Side Effect of Beta Blocker? Can You Get Off Your Beta Blocker?
Let’s start off by talking about my point of view. I am a big fan of medications early in your disease process. But if you are progressing with your heart health and stable then it may be time to talk to your doctor to discontinue and/or wane off some of your medications. Now I am starting to see more research on this. The latest data indicate that beta blockers do not appear to be of any benefit in three distinct groups of stable patients. In this study they analyzed data from 44,708 patients:
1. Those with coronary artery disease (CAD) but no history of heart attack (31%)
2. Those with a remote history of heart attack (one year or more) (27%) ; and
3. Those with coronary risk factors only (42%) .
We know that there are plenty of benefits of beta blockers after an acute heart attack or if you have heart failure. What we are talking about is those 3 groups above. Beta blockers use for heart disease is used to lower your hearts demand by:
1. Lowering your heart rate
2. Lowering your blood pressure
Beta Blocker common side effects:
Common side effects of beta blockers include:
Shortness of breath
Loss of sex drive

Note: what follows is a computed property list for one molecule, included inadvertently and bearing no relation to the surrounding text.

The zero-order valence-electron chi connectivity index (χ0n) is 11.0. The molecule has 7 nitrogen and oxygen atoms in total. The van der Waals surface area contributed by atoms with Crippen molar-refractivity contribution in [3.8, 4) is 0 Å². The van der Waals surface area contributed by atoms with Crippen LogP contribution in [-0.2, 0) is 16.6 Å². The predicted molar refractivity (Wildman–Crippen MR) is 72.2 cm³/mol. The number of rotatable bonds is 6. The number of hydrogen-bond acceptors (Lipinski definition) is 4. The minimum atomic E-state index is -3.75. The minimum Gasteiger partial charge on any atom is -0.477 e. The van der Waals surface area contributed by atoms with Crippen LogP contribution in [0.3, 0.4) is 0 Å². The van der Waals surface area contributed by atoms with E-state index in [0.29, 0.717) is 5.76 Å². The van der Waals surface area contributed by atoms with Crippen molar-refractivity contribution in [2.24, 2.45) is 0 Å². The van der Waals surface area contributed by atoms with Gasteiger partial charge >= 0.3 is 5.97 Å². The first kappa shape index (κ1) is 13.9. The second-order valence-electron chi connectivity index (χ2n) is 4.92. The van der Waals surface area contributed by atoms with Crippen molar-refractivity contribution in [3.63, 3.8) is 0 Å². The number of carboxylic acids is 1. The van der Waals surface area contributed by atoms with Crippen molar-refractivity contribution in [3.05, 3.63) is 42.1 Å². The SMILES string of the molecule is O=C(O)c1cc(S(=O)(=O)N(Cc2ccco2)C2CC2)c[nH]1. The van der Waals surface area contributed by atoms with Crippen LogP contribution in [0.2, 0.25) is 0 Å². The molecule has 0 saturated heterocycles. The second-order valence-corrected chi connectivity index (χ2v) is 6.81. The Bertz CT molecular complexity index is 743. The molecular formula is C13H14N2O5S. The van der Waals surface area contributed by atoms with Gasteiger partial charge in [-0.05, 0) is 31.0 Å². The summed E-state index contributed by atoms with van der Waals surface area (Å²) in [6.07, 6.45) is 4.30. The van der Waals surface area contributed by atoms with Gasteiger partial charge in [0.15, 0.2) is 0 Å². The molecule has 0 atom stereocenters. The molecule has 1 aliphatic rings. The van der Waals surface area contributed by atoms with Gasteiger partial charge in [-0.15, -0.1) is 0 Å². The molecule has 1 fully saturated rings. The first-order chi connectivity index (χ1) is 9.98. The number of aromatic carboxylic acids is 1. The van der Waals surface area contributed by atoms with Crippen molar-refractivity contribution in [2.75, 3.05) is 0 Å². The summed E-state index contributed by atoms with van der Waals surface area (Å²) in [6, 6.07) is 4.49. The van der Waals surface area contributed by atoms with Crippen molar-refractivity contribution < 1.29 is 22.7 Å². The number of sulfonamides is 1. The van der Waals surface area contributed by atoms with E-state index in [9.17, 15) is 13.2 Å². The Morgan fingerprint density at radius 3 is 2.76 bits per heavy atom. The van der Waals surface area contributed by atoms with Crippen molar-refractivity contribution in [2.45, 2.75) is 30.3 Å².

Lead author Dr Bangalore (New York University School of Medicine, NY) report their findings in the Journal of the American Medical Association, published online October 2. They found some pretty interesting stuff. They found NO association with reduced cardiovascular events, even in the prior heart attack patient group. They followed these patients for 44 months and looked at outcomes of cardiovascular death, heart attack or stroke.
How long should you continue to take a beta blocker after a heart attack?
Well it is really not known. There are few things to consider.
1. Are you in heart failure? If so then there are still benefits.
2. Are you prone to heart arrythmias?
3. Do you have a high resting heart rate?
4. Are you continuing with your heart health program?
The latest European Society of Cardiology guidelines recommend long-term beta-blocker therapy only in patients with reduced left ventricular function.
Even though there are guidelines in place, beta blockers are being prescribed because of the perception that they are perhaps beneficial. But physicians should be extra careful in making those exceptions.
There are lots of patients who have had a heart attack, stent or bypass and are still on beta blockers but they are stable. This is something to discuss with your physician. Beta blockers should not be used to treat high blood pressure, even though beta blockers are still widely used for high blood pressure despite the fact that it has been downgraded by many high blood pressure societies. If you have high blood pressure there are better drugs for treatment.
As always we are available to answer any questions that you may have.